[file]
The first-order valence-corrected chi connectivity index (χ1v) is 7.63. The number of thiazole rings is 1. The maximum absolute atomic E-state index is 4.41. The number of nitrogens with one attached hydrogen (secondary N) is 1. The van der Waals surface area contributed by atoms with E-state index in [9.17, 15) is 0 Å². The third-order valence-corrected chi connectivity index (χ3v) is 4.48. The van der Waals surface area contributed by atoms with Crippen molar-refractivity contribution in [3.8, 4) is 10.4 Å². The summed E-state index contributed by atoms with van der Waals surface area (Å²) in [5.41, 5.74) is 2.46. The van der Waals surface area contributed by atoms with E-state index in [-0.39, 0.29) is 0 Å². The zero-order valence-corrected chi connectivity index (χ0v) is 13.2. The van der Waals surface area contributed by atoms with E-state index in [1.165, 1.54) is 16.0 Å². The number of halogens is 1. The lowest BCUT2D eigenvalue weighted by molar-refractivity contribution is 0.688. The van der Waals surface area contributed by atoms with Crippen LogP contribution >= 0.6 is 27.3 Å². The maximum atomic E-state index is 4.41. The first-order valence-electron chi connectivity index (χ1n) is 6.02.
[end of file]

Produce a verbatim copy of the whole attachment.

The first-order valence-corrected chi connectivity index (χ1v) is 7.63. The number of thiazole rings is 1. The maximum absolute atomic E-state index is 4.41. The number of nitrogens with one attached hydrogen (secondary N) is 1. The van der Waals surface area contributed by atoms with E-state index in [9.17, 15) is 0 Å². The third-order valence-corrected chi connectivity index (χ3v) is 4.48. The van der Waals surface area contributed by atoms with Crippen molar-refractivity contribution in [3.8, 4) is 10.4 Å². The summed E-state index contributed by atoms with van der Waals surface area (Å²) in [5.41, 5.74) is 2.46. The van der Waals surface area contributed by atoms with E-state index in [-0.39, 0.29) is 0 Å². The zero-order valence-corrected chi connectivity index (χ0v) is 13.2. The van der Waals surface area contributed by atoms with E-state index in [1.165, 1.54) is 16.0 Å². The number of halogens is 1. The lowest BCUT2D eigenvalue weighted by molar-refractivity contribution is 0.688. The van der Waals surface area contributed by atoms with Crippen LogP contribution >= 0.6 is 27.3 Å². The maximum atomic E-state index is 4.41. The first-order valence-electron chi connectivity index (χ1n) is 6.02.